25 Oct 2021
Healthy eating is about having a wide variety of foods and nutrients in your diet and consuming the right amount of food and drinks to support your overall health and wellbeing.
Despite what is seen in the media, in some magazines, books and TV, healthy eating is not about dieting. Eating well doesn’t mean you have to give up on your cultural or favourite foods. It is about enjoying these in moderation and as part of a healthy, balanced diet.
Healthy benefits of eating well
Most individuals of African and Caribbean descent living in the UK have a higher risk of long-term health conditions such as type 2 diabetes, stroke, some heart and circulatory diseases. Though there are many factors that contribute to the development of some of these conditions, a healthy diet that is low in saturated fat and salt, high in fruits, vegetables and wholegrains can play an important role in the prevention and management of them.
Having said this, a well-balanced diet has other health benefits such as maintaining a healthy body weight, supporting the normal functioning of the immune system, preserving good bone health and improving digestive health too.
Food groups in our diet
There are five main food groups: fruit and vegetables, starchy carbohydrates, protein, dairy (and dairy alternatives) and oils and spreads.
The Eatwell Guide shows how much of what you eat overall should come from each food group. The aim isn’t to achieve this balance with every meal, but to try to get the balance right over a day or even a week.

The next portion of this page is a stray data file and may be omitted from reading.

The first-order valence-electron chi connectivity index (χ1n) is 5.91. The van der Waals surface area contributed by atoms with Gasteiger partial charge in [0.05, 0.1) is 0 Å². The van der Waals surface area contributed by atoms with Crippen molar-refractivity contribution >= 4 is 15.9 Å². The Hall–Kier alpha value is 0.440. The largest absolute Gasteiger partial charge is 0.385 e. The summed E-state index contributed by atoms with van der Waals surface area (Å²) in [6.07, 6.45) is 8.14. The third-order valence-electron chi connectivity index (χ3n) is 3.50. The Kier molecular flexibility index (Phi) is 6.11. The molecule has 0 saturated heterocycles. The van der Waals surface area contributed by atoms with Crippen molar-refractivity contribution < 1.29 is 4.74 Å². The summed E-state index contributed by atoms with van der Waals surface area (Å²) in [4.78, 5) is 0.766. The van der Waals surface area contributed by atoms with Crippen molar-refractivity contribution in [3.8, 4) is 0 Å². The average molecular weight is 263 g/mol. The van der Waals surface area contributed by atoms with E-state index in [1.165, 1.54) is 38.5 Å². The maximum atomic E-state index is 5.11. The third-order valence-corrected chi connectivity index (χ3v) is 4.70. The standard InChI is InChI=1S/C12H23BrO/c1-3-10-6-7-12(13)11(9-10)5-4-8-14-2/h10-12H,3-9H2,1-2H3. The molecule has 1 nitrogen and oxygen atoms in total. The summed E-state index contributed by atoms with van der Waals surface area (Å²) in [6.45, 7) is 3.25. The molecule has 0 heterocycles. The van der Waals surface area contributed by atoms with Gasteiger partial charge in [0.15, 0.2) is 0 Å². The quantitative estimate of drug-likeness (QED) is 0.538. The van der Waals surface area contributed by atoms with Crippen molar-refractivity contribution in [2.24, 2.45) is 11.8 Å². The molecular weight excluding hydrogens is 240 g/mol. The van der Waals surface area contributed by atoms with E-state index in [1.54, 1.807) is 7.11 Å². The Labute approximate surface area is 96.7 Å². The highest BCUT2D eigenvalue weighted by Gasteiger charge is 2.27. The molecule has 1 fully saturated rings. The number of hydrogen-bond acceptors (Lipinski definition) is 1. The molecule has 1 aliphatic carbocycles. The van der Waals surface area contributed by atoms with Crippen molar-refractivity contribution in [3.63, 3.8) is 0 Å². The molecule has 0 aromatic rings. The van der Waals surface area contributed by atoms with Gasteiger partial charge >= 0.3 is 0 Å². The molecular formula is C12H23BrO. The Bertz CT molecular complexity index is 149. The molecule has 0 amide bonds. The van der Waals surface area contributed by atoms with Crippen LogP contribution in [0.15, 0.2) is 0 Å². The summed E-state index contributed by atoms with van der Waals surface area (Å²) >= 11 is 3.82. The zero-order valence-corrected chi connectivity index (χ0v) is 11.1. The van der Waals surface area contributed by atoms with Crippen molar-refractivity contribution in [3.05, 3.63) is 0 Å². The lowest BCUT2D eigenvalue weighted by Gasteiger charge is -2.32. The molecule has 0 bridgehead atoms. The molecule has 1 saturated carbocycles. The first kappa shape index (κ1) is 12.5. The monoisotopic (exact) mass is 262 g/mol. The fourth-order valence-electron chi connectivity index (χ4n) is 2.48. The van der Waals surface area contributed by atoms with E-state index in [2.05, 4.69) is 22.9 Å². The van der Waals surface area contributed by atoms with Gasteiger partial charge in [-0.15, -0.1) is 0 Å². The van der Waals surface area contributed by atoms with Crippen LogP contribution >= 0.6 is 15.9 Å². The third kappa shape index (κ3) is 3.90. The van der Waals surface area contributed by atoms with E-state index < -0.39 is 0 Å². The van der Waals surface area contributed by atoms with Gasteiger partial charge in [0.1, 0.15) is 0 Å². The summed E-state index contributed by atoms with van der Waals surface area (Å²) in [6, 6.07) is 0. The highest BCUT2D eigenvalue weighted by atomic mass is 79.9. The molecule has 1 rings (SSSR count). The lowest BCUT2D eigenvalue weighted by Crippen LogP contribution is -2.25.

Fruit and vegetables - are you getting your 5 a day?
Fruit and vegetables are a good source of vitamins, minerals and dietary fibre, which are all important for general health. It is recommended to eat at least five portions of a variety of fruit and vegetables. One portion is 80g which is roughly the amount that fits into the palm of your hand.
The BDA's fact sheet on fruit and vegetables provides more information and examples of what a portion looks like.
Studies have shown that people who eat a lot of fruits and vegetables have a lower risk of developing heart disease, stroke, obesity, type 2 diabetes and some cancers (including bowel cancer). Most people are not meeting their five portions a day recommendation.Data from health surveys has shown that the percentage of Black adults in England meeting their 5 a day is the lowest amongst all ethnic groups.
There are some ways to increase fruit and vegetable intake to give your body the nutrients it needs to support your long-term health such as:
- Opting for canned and frozen fruits and vegetables as cheaper, convenient and stay fresher for longer than fresh fruits
- Choosing different colours of fruit and vegetables like jackfruit, breadfruit, ackee, okra, sweetcorns, spinach, callaloo, cabbage, plum tomatoes, bell peppers, eggplant, mangos, pineapples, berries and bananas
- Topping breakfast cereals, cornmeal porridge, oatmeal or yoghurt with fruits
- Adding a variety of vegetables to rice dishes, soups, stews and curries
- Having a salad or steamed vegetables with your main meal
Starchy carbohydrates should make up just over a third of the food you eat, and you should try to base your meals on these foods. Starchy carbohydrates are a good source of energy and a range of nutrients like calcium, iron and B vitamins. Wholegrain varieties are a good source of fibre which can be beneficial to your digestive system, help stabilise blood sugar levels and lower cholesterol levels too.
Some healthy ways to include carbohydrates in your diet include: